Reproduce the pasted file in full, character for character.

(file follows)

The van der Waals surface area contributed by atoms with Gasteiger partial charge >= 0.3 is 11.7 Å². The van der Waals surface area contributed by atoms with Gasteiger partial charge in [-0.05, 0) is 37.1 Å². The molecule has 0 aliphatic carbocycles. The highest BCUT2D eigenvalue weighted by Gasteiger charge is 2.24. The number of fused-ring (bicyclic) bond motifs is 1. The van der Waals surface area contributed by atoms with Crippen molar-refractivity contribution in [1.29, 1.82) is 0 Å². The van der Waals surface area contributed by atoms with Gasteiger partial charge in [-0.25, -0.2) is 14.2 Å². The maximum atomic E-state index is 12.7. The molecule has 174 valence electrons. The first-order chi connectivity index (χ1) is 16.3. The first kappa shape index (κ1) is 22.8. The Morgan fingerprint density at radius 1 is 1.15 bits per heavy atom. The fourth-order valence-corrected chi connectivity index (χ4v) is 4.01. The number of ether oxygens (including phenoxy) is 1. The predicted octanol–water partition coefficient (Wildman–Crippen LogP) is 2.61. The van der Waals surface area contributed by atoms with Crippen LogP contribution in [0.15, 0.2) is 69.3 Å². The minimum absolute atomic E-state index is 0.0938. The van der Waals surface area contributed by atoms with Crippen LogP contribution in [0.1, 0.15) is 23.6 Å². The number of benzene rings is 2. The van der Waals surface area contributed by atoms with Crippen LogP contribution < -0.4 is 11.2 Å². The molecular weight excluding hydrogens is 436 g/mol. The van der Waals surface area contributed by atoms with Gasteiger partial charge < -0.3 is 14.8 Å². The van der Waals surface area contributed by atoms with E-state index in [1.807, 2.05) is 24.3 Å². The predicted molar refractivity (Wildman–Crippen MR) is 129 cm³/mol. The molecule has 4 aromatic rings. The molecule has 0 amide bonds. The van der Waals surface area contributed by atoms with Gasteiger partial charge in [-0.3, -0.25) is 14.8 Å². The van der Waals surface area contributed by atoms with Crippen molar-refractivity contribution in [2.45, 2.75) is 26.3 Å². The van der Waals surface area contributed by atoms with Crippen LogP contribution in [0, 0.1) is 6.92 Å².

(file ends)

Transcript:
The van der Waals surface area contributed by atoms with Gasteiger partial charge >= 0.3 is 11.7 Å². The van der Waals surface area contributed by atoms with Gasteiger partial charge in [-0.05, 0) is 37.1 Å². The molecule has 0 aliphatic carbocycles. The highest BCUT2D eigenvalue weighted by Gasteiger charge is 2.24. The number of fused-ring (bicyclic) bond motifs is 1. The van der Waals surface area contributed by atoms with Crippen molar-refractivity contribution in [1.29, 1.82) is 0 Å². The van der Waals surface area contributed by atoms with Gasteiger partial charge in [-0.25, -0.2) is 14.2 Å². The maximum atomic E-state index is 12.7. The molecule has 174 valence electrons. The first-order chi connectivity index (χ1) is 16.3. The first kappa shape index (κ1) is 22.8. The Morgan fingerprint density at radius 1 is 1.15 bits per heavy atom. The fourth-order valence-corrected chi connectivity index (χ4v) is 4.01. The number of ether oxygens (including phenoxy) is 1. The predicted octanol–water partition coefficient (Wildman–Crippen LogP) is 2.61. The van der Waals surface area contributed by atoms with Crippen LogP contribution in [0.15, 0.2) is 69.3 Å². The minimum absolute atomic E-state index is 0.0938. The van der Waals surface area contributed by atoms with Crippen LogP contribution in [0.1, 0.15) is 23.6 Å². The number of benzene rings is 2. The van der Waals surface area contributed by atoms with Crippen LogP contribution < -0.4 is 11.2 Å². The molecular weight excluding hydrogens is 436 g/mol. The van der Waals surface area contributed by atoms with Gasteiger partial charge < -0.3 is 14.8 Å². The van der Waals surface area contributed by atoms with E-state index in [1.807, 2.05) is 24.3 Å². The predicted molar refractivity (Wildman–Crippen MR) is 129 cm³/mol. The molecule has 4 aromatic rings. The molecule has 0 amide bonds. The van der Waals surface area contributed by atoms with Gasteiger partial charge in [-0.3, -0.25) is 14.8 Å². The van der Waals surface area contributed by atoms with Crippen molar-refractivity contribution in [2.45, 2.75) is 26.3 Å². The van der Waals surface area contributed by atoms with Crippen LogP contribution in [0, 0.1) is 6.92 Å².